5 years ago

Distributed Feedback Lasing in Amorphous Polymers with Covalently Bonded Fluorescent Dyes: The Influence of Photoisomerization Process

Distributed Feedback Lasing in Amorphous Polymers with Covalently Bonded Fluorescent Dyes: The Influence of Photoisomerization Process
Kacper Parafiniuk, Jaroslaw Mysliwiec, Monika Zelechowska, Lech Sznitko, Cyrille Monnereau, Andrzej Miniewicz, Chantal Andraud, Bastien Mettra
We present the synthesis and characterization of a new type of organic materials for light amplification purposes. These materials consist in branched polymers based on 9,10-bis(4-(diethylamino)phenylethynyl)anthracene or 2-(3-(4-(diethylamino)styryl)-5,5-dimethylcyclohex-2-enylidene)malononitrile chromophore cores with covalently attached poly(methyl methacrylate) chains, named Ant-PMMA and Lem-PMMA, respectively. In both cases, polymers with controlled molecular weight of about 30 kDa were synthesized by atom transfer radical polymerization (ATRP), using functionalized chromophores as initiators. Thin layers of the two polymers were fabricated by a simple drop-casting technique. We describe the spectroscopic properties of these materials and their ability for light amplification through the measurements of amplified spontaneous emission, random lasing process, and distributed feedback (DFB) lasing achieved via holographic-type excitation. Considering the different chemical structures of the chromophores, and related distinct interaction pathways with light, we postulate two slightly different DFB lasing mechanisms in investigated organic solid-state gain media. The Lem-PMMA ability to undergo photoisomerization, providing material refractive index modulation upon holographic-type pumping, is supposed to be responsible for superior DFB lasing performance as compared to Ant-PMMA, for which similar type of excitation results in lasing coupling solely dominated by gain modulation.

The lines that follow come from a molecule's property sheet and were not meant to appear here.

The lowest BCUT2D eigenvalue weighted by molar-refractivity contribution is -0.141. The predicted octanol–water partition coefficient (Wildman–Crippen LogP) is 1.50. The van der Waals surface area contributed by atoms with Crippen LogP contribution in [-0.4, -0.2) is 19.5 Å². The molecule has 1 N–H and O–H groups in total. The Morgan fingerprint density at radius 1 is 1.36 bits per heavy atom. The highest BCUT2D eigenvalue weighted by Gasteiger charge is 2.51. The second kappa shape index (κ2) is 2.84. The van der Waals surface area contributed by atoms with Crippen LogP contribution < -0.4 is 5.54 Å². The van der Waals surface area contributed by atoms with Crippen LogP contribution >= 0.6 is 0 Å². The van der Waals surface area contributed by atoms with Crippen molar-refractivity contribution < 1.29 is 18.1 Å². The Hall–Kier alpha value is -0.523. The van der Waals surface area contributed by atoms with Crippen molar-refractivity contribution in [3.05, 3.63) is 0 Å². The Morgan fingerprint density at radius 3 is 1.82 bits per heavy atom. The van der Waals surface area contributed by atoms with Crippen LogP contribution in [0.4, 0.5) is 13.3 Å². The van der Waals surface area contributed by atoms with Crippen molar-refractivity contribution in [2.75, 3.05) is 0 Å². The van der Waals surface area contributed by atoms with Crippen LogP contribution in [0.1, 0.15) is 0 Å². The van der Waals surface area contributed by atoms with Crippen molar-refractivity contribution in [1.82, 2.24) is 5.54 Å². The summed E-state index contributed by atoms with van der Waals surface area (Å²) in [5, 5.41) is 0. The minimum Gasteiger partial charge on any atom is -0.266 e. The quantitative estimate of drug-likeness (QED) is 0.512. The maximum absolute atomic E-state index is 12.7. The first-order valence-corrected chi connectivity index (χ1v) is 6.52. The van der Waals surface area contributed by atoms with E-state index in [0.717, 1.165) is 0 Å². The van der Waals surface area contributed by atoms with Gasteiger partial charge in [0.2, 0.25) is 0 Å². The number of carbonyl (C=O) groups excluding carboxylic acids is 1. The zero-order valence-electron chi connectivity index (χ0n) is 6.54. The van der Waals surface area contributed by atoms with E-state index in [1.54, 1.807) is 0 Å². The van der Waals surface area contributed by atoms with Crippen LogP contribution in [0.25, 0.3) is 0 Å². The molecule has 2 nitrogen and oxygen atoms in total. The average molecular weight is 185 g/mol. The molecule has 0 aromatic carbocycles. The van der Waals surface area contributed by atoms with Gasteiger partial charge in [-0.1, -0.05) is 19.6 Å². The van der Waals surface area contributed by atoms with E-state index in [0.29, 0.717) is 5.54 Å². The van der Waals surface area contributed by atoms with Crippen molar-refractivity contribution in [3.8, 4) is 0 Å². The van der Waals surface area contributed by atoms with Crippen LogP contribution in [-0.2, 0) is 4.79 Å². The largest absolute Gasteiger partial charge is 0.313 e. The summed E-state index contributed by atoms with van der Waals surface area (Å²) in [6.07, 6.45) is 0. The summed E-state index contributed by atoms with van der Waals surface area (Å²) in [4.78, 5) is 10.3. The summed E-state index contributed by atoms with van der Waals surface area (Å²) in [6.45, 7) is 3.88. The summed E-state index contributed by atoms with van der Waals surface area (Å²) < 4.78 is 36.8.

Publisher URL: http://dx.doi.org/10.1021/acs.macromol.7b00878

DOI: 10.1021/acs.macromol.7b00878

You might also like
Discover & Discuss Important Research

Keeping up-to-date with research can feel impossible, with papers being published faster than you'll ever be able to read them. That's where Researcher comes in: we're simplifying discovery and making important discussions happen. With over 19,000 sources, including peer-reviewed journals, preprints, blogs, universities, podcasts and Live events across 10 research areas, you'll never miss what's important to you. It's like social media, but better. Oh, and we should mention - it's free.

  • Download from Google Play
  • Download from App Store
  • Download from AppInChina

Researcher displays publicly available abstracts and doesn’t host any full article content. If the content is open access, we will direct clicks from the abstracts to the publisher website and display the PDF copy on our platform. Clicks to view the full text will be directed to the publisher website, where only users with subscriptions or access through their institution are able to view the full article.